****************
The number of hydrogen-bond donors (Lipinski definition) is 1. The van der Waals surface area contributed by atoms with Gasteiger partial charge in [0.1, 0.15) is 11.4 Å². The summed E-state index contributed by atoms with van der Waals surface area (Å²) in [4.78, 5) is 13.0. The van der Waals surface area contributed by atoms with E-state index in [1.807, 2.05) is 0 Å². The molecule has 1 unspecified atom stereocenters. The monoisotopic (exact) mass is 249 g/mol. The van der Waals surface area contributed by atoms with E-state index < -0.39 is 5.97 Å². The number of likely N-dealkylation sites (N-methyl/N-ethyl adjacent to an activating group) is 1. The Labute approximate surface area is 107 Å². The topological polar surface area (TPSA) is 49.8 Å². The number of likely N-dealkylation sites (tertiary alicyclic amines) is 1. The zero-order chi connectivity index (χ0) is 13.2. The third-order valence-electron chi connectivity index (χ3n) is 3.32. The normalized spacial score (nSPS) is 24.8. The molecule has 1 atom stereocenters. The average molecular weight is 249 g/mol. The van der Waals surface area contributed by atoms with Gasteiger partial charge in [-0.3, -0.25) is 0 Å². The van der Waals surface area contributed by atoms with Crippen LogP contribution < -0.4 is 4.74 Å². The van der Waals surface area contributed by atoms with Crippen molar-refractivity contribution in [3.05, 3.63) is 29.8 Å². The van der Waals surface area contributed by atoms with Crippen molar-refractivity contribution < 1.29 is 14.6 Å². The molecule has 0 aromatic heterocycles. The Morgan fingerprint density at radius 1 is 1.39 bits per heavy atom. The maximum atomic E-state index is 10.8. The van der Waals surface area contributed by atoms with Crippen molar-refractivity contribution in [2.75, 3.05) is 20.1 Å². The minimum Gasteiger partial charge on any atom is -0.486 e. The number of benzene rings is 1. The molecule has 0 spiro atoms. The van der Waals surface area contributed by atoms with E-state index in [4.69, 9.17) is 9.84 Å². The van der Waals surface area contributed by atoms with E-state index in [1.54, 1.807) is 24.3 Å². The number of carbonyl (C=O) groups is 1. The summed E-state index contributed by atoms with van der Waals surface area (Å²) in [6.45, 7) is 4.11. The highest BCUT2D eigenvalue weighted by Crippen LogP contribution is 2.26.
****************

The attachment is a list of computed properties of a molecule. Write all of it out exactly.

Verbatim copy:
The number of hydrogen-bond donors (Lipinski definition) is 1. The van der Waals surface area contributed by atoms with Gasteiger partial charge in [0.1, 0.15) is 11.4 Å². The summed E-state index contributed by atoms with van der Waals surface area (Å²) in [4.78, 5) is 13.0. The van der Waals surface area contributed by atoms with E-state index in [1.807, 2.05) is 0 Å². The molecule has 1 unspecified atom stereocenters. The monoisotopic (exact) mass is 249 g/mol. The van der Waals surface area contributed by atoms with E-state index < -0.39 is 5.97 Å². The number of likely N-dealkylation sites (N-methyl/N-ethyl adjacent to an activating group) is 1. The Labute approximate surface area is 107 Å². The topological polar surface area (TPSA) is 49.8 Å². The number of likely N-dealkylation sites (tertiary alicyclic amines) is 1. The zero-order chi connectivity index (χ0) is 13.2. The third-order valence-electron chi connectivity index (χ3n) is 3.32. The normalized spacial score (nSPS) is 24.8. The molecule has 1 atom stereocenters. The average molecular weight is 249 g/mol. The van der Waals surface area contributed by atoms with Gasteiger partial charge in [-0.3, -0.25) is 0 Å². The van der Waals surface area contributed by atoms with Crippen LogP contribution < -0.4 is 4.74 Å². The van der Waals surface area contributed by atoms with Crippen molar-refractivity contribution in [3.05, 3.63) is 29.8 Å². The van der Waals surface area contributed by atoms with Crippen molar-refractivity contribution < 1.29 is 14.6 Å². The molecule has 0 aromatic heterocycles. The Morgan fingerprint density at radius 1 is 1.39 bits per heavy atom. The maximum atomic E-state index is 10.8. The van der Waals surface area contributed by atoms with Crippen molar-refractivity contribution in [2.75, 3.05) is 20.1 Å². The minimum Gasteiger partial charge on any atom is -0.486 e. The number of benzene rings is 1. The molecule has 0 spiro atoms. The van der Waals surface area contributed by atoms with E-state index in [4.69, 9.17) is 9.84 Å². The van der Waals surface area contributed by atoms with E-state index in [1.54, 1.807) is 24.3 Å². The number of carbonyl (C=O) groups is 1. The summed E-state index contributed by atoms with van der Waals surface area (Å²) in [6.45, 7) is 4.11. The highest BCUT2D eigenvalue weighted by Crippen LogP contribution is 2.26.